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The Silence of the Lambs by Thomas Harris
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The Silence of the Lambs (1988)

by Thomas Harris

Other authors: See the other authors section.

Series: Hannibal Lecter (2)

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English (64)  French (2)  Spanish (2)  Lithuanian (1)  Catalan (1)  German (1)  All languages (71)
Showing 1-5 of 64 (next | show all)
I read this book because I loved the movie. And what I found was that the movie was very true to the book. Silence of the Lambs and it's prequel Red Dragon are amazing books. ( )
  csweder | Jul 8, 2014 |
I read this book because I loved the movie. And what I found was that the movie was very true to the book. Silence of the Lambs and it's prequel Red Dragon are amazing books. ( )
  csweder | Jul 8, 2014 |
better book in some ways, i guess, but between the two i preferred Red Dragon. this one was more... literary, but the literary parts felt forced. and self-conscious, maybe. and Clarice Starling, while smart and plucky and well-fleshed out, wasn't to me as interesting a character as Will, although my opinion wasn't shared by either Crawford or Lecter; she just felt like a character created for a particular purpose in a book, you know?

and while Clarice and Hannibal played their game of cat and mouse, she was never aimed at him nor he at her, so there wasn't to me the power of the psychological struggle at the edge of the action between Crawford and Will. Lecter wants her soul, of course, he's laying his groundwork there; but he's just amusing himself with her throughout this book: she's a means to a different end, in his trajectory, so he's not focussed on her in herself, though i imagine that day will come. but the psychological battleground in Red Dragon was central to that book; in this one, though oddly it was so much more about the psychology of serial killers, it didn't seem as urgent, or as malevolent.

lots of fine detail on methodology, of course. maybe that's my objection, that this one seems more conventionally procedural. well, leave that. Will gets only one mention, noted as drunk, and owner of half a face. thanks a lot, guys. Crawford's characterization as caring boss in this one is a bit abrupt; okay, i get that his wife's dying and he needs an outlet, plus Clarice is a young protege, a legacy agent for him. but it doesn't read like new light on Crawford closeup, it reads like a different guy. so why not make him a different guy? maybe Hannibal will answer that. not that Crawford is uninteresting, in either incarnation, but this is the more conventional iteration, and it seemed to me the two characterizations in the two books did not cohere.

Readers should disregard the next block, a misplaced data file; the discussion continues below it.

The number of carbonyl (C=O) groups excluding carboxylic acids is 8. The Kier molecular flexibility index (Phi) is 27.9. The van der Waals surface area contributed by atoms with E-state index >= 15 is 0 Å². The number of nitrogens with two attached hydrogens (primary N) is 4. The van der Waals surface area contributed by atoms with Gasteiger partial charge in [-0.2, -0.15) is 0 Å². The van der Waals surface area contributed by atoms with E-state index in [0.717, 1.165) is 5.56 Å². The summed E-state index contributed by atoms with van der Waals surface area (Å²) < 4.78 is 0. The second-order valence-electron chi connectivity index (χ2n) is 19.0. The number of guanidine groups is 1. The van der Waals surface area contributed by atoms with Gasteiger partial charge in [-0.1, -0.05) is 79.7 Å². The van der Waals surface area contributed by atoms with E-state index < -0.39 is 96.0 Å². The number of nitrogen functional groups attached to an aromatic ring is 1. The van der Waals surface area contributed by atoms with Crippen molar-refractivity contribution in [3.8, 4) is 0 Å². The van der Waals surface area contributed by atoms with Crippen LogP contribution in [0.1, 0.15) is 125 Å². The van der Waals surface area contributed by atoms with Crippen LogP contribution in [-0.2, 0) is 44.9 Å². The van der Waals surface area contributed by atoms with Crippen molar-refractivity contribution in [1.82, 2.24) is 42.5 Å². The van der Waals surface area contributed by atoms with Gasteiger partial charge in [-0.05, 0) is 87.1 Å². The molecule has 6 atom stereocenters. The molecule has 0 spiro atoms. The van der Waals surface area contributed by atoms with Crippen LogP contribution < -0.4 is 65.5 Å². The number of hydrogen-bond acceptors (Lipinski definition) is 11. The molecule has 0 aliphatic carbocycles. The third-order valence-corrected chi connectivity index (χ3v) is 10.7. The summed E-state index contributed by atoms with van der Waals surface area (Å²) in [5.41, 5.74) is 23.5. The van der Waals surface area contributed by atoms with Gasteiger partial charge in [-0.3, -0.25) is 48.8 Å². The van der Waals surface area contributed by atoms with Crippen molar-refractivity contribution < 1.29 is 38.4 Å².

Hannibal's analysis of Mr Hide (now there was a macabre nickname) was fascinating. more so than Mr Hide himself, who seemed kind of a dull bulb, though he had more than the usual allotment of hobbies... but then said brilliant analysis soon became much less so when it became clear that Hannibal knew the whole story already in minute detail, having heard it all before. true to his character, sure, to have his fun and enjoy looking omniscient at the same time. but it undermined that whole 'most brilliant mind ever thing' the book was selling: like the Wizard of Oz, there was nothing to him behind the curtain.

i liked that the asylum head got his comeuppance. i couldn't get a grip on Hannibal making the guy in the next cell swallow his own tongue, and pondered this at length: i mean is it even possible to achieve that physically by volition? i liked his escape plan though. and the way they all tried to discredit and destroy Starling's career along the way seemed to me just about right. and it was quite interesting to see what Lecter extracts from the trade with Clarice in every transaction. a long-term investment, that: cue shark music.

also ringing true was the difficulty she had, in spite of all she knew, in coming to terms with the reality that someone so genuinely interested in her could actually have no interest in her continued welfare. but i think she nailed it at the end when she tells Crawford she'll only be in danger from Lecter the first time she bores him. her dogged nature on the trail was also attractive, and it must be the quality that most appeals to Hannibal as well. she's undeflectable in the field. still, i persist in thinking she might quite easily bore him in the future, especially when he's no longer a captive audience.

okay, what else? i like the roommate a lot. i loved the two insect boys. also Hannibal's keeper. i was pretty fond of the last victim Catherine too. i agreed with Clarice that hey, all these female victims on one side vs the very male culture of the various investigators on their cases. nobody who could know them, and then use that to stop the next. and of course as a thriller it was way beyond Red Dragon in the suspense department; i was on the edge of my seat, pretty much from start to finish. but then it was almost a different genre. with Clarice as hero. made to order. okay, okay, i did think ha! take that, guys! on her behalf when the Big Important Takedown Team that didn't need her went armed and dangerous to the wrong city, and there was Clarice the student all alone but knocking at Mr Hide's door.